Fortunately for US taxpayers, the IRS provides income tax benefits for charitable donations and capital gains tax benefits if those donations are made with appreciated assets. See below:
Income Tax Deduction
Short-Term Appreciated Assets
(Held <1 year)
Long-Term Appreciated Assets
(Held >1 year)
(don’t donate these 😉 )
Obviously, the dual impacts of receiving an income tax deduction and avoiding capital gains tax are beneficial. Consequently, the above methods can be used to dispose of assets or reallocate/rebalance portfolios in a tax-efficient way. I should note that the above is a high-level overview and there are additional tax issues to consider, so donors should consult with their tax adviser before making any donations.
What assets can be donated?
- Liquid securities suchs as stocks, bonds, mutual funds, ETFs, derivatives, and so on.
- Illiquid assets such as insurance contracts, restricted stock, employer stock options, business interests
- Real assets, such as real estate or commodities
- Other complex and esoteric assets
Many organizations are setup to accept liquid securities, but most do not have the resources to accept illiquid and/or complex assets. Typically, these can only be donated to (larger) well-resourced organizations or contributed to a foundation or donor-advised fund before being granted out to the end charity. Future posts will cover various charitable vehicles and strategies.
Actively-Managed Bond Funds Underperform…
Given the nature of fixed-income markets (see here, here, and here), one might assume that the majority of active managers should be able to outperform. However, this claim does not hold up. The below chart indicates that although active managers occasionally beat the Bloomberg Barclays US Aggregate Bond index (or simply, “the agg”), most do not in most years.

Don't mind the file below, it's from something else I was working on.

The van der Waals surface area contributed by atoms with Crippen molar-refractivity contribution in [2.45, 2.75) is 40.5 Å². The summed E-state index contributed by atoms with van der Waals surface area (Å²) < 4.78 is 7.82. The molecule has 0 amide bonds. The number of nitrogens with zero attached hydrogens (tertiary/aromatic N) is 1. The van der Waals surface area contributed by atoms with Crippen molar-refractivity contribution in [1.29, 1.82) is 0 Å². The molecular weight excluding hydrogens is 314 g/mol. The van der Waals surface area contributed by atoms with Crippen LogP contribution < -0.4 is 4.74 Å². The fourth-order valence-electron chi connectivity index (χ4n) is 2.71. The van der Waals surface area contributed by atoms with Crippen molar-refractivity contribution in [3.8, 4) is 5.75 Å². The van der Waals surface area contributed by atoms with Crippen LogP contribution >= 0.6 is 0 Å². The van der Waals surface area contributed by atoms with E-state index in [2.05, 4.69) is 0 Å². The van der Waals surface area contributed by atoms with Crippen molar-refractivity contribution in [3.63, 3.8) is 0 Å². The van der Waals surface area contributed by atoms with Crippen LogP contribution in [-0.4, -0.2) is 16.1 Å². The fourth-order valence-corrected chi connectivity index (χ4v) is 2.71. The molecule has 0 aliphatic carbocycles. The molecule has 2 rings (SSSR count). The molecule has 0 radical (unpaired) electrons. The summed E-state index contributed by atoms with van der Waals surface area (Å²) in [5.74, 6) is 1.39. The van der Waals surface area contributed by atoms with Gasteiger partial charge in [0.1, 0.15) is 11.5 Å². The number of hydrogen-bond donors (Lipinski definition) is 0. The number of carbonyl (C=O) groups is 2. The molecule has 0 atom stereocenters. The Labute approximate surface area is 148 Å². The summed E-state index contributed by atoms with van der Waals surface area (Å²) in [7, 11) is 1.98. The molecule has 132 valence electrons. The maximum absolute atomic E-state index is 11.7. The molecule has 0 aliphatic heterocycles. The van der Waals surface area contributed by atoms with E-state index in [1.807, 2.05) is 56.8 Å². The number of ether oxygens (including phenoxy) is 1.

The plot thickens in our next chart, which shows that active managers generally underperform the same index. However, these managers have bursts of outperformance which consistently coincides with an increase in interest rates.
And our final chart below smooths the above chart even more by extending the rolling performance period from 12 months to 60 months. Again, some episodes of outperformance, but those times are the exception rather than the rule.
…Because The Wrong Benchmarks Are Being Used
Besides implying that most intermediate-term bond managers underperform, the above charts also suggest that the actively managed universe of intermediate term bond funds consistently maintain both a lower duration and credit quality than the benchmark, which means that perhaps the wrong benchmark is being used. Vanguard has done much analysis on this topic and reaches similar conclusions (see: Active Bond-Fund Excess Returns: Is It Alpha…Or Beta?). Anecdotally, I can say that many fixed-income funds that I come across benchmark to “the agg,” despite no semblance of similar holdings or characteristics. The below chart does a good job of illustrating that many benchmarks are misspecified. Adjusting for a fund’s holdings reduces tracking error.